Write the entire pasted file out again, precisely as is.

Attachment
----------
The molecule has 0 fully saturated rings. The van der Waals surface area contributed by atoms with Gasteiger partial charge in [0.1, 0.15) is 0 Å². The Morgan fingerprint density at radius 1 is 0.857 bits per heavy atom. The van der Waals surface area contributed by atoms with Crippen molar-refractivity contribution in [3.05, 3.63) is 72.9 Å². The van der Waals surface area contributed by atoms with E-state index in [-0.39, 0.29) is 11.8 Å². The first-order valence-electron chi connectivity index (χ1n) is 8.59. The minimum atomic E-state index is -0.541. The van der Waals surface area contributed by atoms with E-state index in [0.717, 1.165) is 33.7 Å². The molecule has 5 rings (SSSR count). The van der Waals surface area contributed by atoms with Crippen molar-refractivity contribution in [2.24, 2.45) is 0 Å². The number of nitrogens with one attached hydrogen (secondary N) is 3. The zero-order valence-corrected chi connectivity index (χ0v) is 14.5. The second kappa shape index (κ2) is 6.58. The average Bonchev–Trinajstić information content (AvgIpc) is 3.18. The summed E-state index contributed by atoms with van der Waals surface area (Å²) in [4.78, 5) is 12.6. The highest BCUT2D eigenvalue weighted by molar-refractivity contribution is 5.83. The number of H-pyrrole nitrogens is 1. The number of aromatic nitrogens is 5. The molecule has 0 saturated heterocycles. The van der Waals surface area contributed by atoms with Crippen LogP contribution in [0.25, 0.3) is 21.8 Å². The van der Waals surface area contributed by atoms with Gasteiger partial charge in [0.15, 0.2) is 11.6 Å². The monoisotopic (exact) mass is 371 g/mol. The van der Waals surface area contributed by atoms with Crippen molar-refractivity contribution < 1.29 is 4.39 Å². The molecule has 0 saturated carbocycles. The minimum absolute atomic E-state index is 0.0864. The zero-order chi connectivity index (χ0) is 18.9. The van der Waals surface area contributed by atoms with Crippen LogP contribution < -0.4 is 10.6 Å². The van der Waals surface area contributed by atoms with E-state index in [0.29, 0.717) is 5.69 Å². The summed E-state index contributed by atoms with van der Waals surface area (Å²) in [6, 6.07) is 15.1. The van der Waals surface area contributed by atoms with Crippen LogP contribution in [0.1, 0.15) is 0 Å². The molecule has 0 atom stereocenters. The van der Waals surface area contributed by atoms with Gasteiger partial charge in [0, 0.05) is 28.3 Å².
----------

The molecule has 0 fully saturated rings. The van der Waals surface area contributed by atoms with Gasteiger partial charge in [0.1, 0.15) is 0 Å². The Morgan fingerprint density at radius 1 is 0.857 bits per heavy atom. The van der Waals surface area contributed by atoms with Crippen molar-refractivity contribution in [3.05, 3.63) is 72.9 Å². The van der Waals surface area contributed by atoms with E-state index in [-0.39, 0.29) is 11.8 Å². The first-order valence-electron chi connectivity index (χ1n) is 8.59. The minimum atomic E-state index is -0.541. The van der Waals surface area contributed by atoms with E-state index in [0.717, 1.165) is 33.7 Å². The molecule has 5 rings (SSSR count). The van der Waals surface area contributed by atoms with Crippen molar-refractivity contribution in [2.24, 2.45) is 0 Å². The number of nitrogens with one attached hydrogen (secondary N) is 3. The zero-order valence-corrected chi connectivity index (χ0v) is 14.5. The second kappa shape index (κ2) is 6.58. The average Bonchev–Trinajstić information content (AvgIpc) is 3.18. The summed E-state index contributed by atoms with van der Waals surface area (Å²) in [4.78, 5) is 12.6. The highest BCUT2D eigenvalue weighted by molar-refractivity contribution is 5.83. The number of H-pyrrole nitrogens is 1. The number of aromatic nitrogens is 5. The molecule has 0 saturated heterocycles. The van der Waals surface area contributed by atoms with Crippen LogP contribution in [0.25, 0.3) is 21.8 Å². The van der Waals surface area contributed by atoms with Gasteiger partial charge in [0.15, 0.2) is 11.6 Å². The monoisotopic (exact) mass is 371 g/mol. The van der Waals surface area contributed by atoms with Crippen molar-refractivity contribution < 1.29 is 4.39 Å². The molecule has 0 saturated carbocycles. The minimum absolute atomic E-state index is 0.0864. The zero-order chi connectivity index (χ0) is 18.9. The van der Waals surface area contributed by atoms with Crippen LogP contribution < -0.4 is 10.6 Å². The van der Waals surface area contributed by atoms with E-state index in [0.29, 0.717) is 5.69 Å². The summed E-state index contributed by atoms with van der Waals surface area (Å²) in [6, 6.07) is 15.1. The van der Waals surface area contributed by atoms with Crippen LogP contribution in [0.1, 0.15) is 0 Å². The molecule has 0 atom stereocenters. The van der Waals surface area contributed by atoms with Gasteiger partial charge in [0, 0.05) is 28.3 Å².